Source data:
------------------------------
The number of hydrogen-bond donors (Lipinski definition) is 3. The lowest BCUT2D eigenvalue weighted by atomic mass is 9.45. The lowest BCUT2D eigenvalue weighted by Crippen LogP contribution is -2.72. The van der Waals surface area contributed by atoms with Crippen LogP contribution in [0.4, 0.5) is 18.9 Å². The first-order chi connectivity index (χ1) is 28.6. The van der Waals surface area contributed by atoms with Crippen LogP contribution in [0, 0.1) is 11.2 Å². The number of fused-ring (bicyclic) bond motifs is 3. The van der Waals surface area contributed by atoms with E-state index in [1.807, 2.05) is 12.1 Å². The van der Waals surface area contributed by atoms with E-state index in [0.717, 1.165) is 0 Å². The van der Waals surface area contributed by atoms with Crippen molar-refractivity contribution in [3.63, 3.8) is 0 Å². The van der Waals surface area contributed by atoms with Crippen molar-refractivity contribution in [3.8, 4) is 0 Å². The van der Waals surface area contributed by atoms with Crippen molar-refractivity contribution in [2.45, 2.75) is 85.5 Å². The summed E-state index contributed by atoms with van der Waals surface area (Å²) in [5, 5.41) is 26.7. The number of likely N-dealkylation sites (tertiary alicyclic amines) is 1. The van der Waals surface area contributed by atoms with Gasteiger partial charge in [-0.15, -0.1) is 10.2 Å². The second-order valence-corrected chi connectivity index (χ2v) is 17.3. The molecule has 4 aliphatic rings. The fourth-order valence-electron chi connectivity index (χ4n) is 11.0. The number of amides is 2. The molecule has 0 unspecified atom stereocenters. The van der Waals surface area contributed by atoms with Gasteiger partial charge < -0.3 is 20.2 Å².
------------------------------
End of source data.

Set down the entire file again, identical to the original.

The number of hydrogen-bond donors (Lipinski definition) is 3. The lowest BCUT2D eigenvalue weighted by atomic mass is 9.45. The lowest BCUT2D eigenvalue weighted by Crippen LogP contribution is -2.72. The van der Waals surface area contributed by atoms with Crippen LogP contribution in [0.4, 0.5) is 18.9 Å². The first-order chi connectivity index (χ1) is 28.6. The van der Waals surface area contributed by atoms with Crippen LogP contribution in [0, 0.1) is 11.2 Å². The number of fused-ring (bicyclic) bond motifs is 3. The van der Waals surface area contributed by atoms with E-state index in [1.807, 2.05) is 12.1 Å². The van der Waals surface area contributed by atoms with E-state index in [0.717, 1.165) is 0 Å². The van der Waals surface area contributed by atoms with Crippen molar-refractivity contribution in [3.63, 3.8) is 0 Å². The van der Waals surface area contributed by atoms with Crippen molar-refractivity contribution in [3.8, 4) is 0 Å². The van der Waals surface area contributed by atoms with Crippen molar-refractivity contribution in [2.45, 2.75) is 85.5 Å². The summed E-state index contributed by atoms with van der Waals surface area (Å²) in [5, 5.41) is 26.7. The number of likely N-dealkylation sites (tertiary alicyclic amines) is 1. The van der Waals surface area contributed by atoms with Gasteiger partial charge in [-0.15, -0.1) is 10.2 Å². The second-order valence-corrected chi connectivity index (χ2v) is 17.3. The molecule has 4 aliphatic rings. The fourth-order valence-electron chi connectivity index (χ4n) is 11.0. The number of amides is 2. The molecule has 0 unspecified atom stereocenters. The van der Waals surface area contributed by atoms with Gasteiger partial charge < -0.3 is 20.2 Å².